China and the US collaborating in the fight against climate change? Impossible? And yet, after years of public stand-offs, the world's two largest planet warmers – with 40 per cent of global carbon dioxide emissions between them – last week reached a ground-breaking deal in Washington DC. Both countries are keen on quick fixes for greenhouse gases other than CO2. They will phase out hydrofluorocarbons (HFCs), used as refrigerants, and harmonize vehicle emissions standards. That will include smoke emissions from large trucks, which also damage human lungs. Observers said the biggest advance by the US-China Working Group on Climate Change was an agreement to work together to find commercial uses for CO2 captured from power plants – rather than letting it loose or storing it. The deal includes a promise to build large-scale demonstration projects. "The focus on carbon capture and utilization is important," says Durwood Zaelke, president of the Institute for Governance & Sustainable Development in Washington DC. It could push forward schemes to use CO2 in cement, he said. "Storing CO2 in our highways and buildings is smart technology and smart business."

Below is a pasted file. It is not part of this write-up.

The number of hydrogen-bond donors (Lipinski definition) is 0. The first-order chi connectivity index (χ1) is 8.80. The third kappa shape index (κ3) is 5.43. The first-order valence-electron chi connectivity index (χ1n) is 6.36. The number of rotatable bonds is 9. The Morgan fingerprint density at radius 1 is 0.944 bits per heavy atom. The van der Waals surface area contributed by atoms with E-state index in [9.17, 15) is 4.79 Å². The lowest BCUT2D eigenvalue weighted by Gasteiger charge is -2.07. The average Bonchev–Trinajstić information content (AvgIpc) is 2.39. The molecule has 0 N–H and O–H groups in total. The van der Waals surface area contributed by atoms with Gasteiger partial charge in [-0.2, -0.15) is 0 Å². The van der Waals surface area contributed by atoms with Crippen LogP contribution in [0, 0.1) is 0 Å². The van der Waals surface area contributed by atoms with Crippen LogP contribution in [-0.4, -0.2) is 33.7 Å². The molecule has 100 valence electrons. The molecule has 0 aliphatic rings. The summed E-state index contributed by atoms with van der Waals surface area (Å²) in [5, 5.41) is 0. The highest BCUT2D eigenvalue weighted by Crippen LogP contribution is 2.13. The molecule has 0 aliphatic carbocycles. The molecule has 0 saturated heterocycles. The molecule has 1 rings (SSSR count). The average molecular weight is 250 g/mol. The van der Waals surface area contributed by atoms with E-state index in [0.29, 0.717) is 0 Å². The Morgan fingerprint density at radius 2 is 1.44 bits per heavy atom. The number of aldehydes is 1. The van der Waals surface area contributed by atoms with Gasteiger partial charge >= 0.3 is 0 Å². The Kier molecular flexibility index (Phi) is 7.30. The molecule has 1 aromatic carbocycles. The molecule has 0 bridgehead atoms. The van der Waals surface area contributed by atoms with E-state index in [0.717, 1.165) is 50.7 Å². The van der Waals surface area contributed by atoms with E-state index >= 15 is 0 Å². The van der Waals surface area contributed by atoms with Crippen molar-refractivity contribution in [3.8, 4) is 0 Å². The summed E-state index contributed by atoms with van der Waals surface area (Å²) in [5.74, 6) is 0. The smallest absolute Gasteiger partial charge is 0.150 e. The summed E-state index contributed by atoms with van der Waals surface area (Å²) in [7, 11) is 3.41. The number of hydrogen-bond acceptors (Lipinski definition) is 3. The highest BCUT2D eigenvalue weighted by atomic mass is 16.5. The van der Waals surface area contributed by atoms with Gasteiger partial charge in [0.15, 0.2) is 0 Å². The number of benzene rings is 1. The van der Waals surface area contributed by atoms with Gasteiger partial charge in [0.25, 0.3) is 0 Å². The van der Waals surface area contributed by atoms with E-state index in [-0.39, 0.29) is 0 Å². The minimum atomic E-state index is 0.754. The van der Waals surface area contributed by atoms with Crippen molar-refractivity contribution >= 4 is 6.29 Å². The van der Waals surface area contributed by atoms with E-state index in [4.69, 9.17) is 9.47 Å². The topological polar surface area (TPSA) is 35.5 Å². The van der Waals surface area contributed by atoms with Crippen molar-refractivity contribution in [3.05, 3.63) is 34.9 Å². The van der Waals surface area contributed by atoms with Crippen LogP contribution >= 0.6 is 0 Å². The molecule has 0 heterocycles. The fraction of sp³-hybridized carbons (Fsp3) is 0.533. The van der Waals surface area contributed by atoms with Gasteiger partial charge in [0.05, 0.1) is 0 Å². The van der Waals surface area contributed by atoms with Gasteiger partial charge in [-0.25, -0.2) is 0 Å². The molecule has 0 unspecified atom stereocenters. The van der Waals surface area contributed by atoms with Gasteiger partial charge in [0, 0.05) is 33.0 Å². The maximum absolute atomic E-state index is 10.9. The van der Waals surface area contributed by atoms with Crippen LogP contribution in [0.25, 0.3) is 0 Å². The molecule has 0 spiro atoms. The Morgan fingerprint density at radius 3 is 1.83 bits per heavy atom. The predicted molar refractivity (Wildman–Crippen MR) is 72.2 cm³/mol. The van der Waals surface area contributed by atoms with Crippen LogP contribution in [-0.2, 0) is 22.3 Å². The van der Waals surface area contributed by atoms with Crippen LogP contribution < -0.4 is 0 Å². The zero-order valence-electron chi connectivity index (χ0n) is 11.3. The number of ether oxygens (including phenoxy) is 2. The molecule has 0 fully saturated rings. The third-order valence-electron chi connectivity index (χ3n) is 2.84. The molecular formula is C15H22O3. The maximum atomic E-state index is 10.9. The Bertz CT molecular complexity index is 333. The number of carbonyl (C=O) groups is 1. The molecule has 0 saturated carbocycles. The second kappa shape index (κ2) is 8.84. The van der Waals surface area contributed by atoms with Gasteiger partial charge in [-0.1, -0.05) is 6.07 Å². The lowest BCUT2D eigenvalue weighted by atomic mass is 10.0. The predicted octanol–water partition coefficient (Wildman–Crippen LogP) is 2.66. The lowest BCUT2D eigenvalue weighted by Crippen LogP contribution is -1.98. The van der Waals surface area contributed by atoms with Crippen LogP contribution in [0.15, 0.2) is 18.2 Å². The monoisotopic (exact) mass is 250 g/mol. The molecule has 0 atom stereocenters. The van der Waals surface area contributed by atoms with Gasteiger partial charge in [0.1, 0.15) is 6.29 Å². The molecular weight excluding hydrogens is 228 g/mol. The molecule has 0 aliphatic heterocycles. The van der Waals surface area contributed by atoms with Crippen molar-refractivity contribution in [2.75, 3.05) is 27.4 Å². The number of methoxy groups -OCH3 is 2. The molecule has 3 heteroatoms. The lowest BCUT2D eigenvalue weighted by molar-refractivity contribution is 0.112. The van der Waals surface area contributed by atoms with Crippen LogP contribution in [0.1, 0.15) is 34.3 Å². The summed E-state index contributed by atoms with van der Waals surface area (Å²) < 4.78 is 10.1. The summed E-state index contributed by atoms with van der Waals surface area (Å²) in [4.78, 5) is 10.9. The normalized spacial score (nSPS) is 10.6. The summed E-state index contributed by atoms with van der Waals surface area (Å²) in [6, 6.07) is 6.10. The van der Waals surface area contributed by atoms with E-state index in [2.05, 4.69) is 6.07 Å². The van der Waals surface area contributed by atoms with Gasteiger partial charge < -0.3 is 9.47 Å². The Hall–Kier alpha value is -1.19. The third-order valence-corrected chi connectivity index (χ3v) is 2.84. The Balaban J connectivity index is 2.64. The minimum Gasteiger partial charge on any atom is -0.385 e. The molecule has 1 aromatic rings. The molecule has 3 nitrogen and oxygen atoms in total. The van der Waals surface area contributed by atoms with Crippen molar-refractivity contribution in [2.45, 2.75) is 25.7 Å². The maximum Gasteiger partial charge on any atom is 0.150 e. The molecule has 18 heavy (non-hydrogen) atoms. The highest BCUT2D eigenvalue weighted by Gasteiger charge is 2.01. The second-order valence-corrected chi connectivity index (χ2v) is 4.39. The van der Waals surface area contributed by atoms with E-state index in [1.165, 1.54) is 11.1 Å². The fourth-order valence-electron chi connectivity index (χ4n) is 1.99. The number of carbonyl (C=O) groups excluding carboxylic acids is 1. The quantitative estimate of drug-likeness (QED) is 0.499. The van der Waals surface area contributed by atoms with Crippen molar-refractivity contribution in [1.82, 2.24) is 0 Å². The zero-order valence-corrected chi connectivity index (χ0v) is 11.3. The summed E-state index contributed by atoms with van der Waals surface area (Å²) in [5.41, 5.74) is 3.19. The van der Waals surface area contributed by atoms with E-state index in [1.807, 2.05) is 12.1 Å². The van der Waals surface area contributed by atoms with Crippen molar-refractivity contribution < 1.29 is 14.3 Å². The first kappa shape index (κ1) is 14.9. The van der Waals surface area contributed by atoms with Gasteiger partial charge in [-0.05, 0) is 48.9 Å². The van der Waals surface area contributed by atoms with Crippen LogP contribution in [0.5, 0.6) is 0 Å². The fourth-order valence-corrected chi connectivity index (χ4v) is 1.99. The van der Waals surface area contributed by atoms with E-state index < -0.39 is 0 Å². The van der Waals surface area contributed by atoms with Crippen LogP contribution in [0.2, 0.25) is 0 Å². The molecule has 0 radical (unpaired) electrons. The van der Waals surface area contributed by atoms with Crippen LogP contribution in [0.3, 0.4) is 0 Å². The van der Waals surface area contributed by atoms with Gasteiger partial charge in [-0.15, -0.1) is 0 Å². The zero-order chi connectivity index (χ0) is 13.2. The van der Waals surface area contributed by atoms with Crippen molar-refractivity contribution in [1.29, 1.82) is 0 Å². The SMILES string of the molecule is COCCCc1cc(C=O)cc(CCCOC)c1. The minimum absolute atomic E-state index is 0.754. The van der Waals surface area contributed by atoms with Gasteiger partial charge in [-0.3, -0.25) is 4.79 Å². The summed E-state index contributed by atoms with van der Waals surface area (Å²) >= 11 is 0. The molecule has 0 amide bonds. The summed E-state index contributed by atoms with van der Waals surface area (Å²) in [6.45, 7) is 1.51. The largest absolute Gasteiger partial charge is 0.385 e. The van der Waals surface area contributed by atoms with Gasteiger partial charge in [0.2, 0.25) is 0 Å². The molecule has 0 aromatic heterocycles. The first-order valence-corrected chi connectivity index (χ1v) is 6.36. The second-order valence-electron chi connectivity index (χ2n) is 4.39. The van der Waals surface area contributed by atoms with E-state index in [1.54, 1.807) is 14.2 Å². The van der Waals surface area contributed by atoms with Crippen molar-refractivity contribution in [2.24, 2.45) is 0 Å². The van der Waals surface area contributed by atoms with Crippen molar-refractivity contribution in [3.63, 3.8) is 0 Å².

The two countries also pledged to collaborate on smart power grids that can make greater use of intermittent renewable energy sources like wind and solar power, and to identify the top ten energy efficiency technologies before their next meeting in October.
Kemo D. 7